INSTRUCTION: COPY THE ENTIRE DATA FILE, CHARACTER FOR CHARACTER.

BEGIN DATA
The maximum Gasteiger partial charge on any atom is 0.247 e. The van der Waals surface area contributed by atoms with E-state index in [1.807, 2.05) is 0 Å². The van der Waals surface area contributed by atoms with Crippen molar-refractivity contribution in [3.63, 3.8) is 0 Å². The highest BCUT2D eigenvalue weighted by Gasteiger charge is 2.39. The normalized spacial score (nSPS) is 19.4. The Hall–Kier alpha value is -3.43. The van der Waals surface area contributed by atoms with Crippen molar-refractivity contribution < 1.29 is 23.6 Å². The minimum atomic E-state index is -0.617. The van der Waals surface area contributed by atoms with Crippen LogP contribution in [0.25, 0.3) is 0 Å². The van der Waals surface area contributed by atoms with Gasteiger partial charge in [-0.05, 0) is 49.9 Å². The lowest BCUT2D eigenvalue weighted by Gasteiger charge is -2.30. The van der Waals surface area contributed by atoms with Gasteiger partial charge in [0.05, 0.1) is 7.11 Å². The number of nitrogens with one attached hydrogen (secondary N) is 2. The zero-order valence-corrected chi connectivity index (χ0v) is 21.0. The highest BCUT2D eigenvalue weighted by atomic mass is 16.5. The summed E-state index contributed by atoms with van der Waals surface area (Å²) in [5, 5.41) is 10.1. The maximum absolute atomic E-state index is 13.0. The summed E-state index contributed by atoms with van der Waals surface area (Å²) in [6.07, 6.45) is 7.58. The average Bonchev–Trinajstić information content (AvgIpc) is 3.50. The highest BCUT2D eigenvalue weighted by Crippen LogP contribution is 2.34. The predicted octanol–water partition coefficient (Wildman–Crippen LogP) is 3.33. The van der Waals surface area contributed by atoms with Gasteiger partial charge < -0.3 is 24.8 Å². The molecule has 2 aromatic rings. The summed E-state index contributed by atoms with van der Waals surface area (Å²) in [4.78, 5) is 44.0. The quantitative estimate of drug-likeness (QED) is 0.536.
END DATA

The maximum Gasteiger partial charge on any atom is 0.247 e. The van der Waals surface area contributed by atoms with E-state index in [1.807, 2.05) is 0 Å². The van der Waals surface area contributed by atoms with Crippen molar-refractivity contribution in [3.63, 3.8) is 0 Å². The highest BCUT2D eigenvalue weighted by Gasteiger charge is 2.39. The normalized spacial score (nSPS) is 19.4. The Hall–Kier alpha value is -3.43. The van der Waals surface area contributed by atoms with Crippen molar-refractivity contribution < 1.29 is 23.6 Å². The minimum atomic E-state index is -0.617. The van der Waals surface area contributed by atoms with Crippen LogP contribution in [0.25, 0.3) is 0 Å². The van der Waals surface area contributed by atoms with Gasteiger partial charge in [-0.05, 0) is 49.9 Å². The lowest BCUT2D eigenvalue weighted by Gasteiger charge is -2.30. The van der Waals surface area contributed by atoms with Gasteiger partial charge in [0.05, 0.1) is 7.11 Å². The number of nitrogens with one attached hydrogen (secondary N) is 2. The zero-order valence-corrected chi connectivity index (χ0v) is 21.0. The highest BCUT2D eigenvalue weighted by atomic mass is 16.5. The summed E-state index contributed by atoms with van der Waals surface area (Å²) in [5, 5.41) is 10.1. The maximum absolute atomic E-state index is 13.0. The summed E-state index contributed by atoms with van der Waals surface area (Å²) in [6.07, 6.45) is 7.58. The average Bonchev–Trinajstić information content (AvgIpc) is 3.50. The highest BCUT2D eigenvalue weighted by Crippen LogP contribution is 2.34. The predicted octanol–water partition coefficient (Wildman–Crippen LogP) is 3.33. The van der Waals surface area contributed by atoms with Gasteiger partial charge < -0.3 is 24.8 Å². The molecule has 2 aromatic rings. The summed E-state index contributed by atoms with van der Waals surface area (Å²) in [4.78, 5) is 44.0. The quantitative estimate of drug-likeness (QED) is 0.536.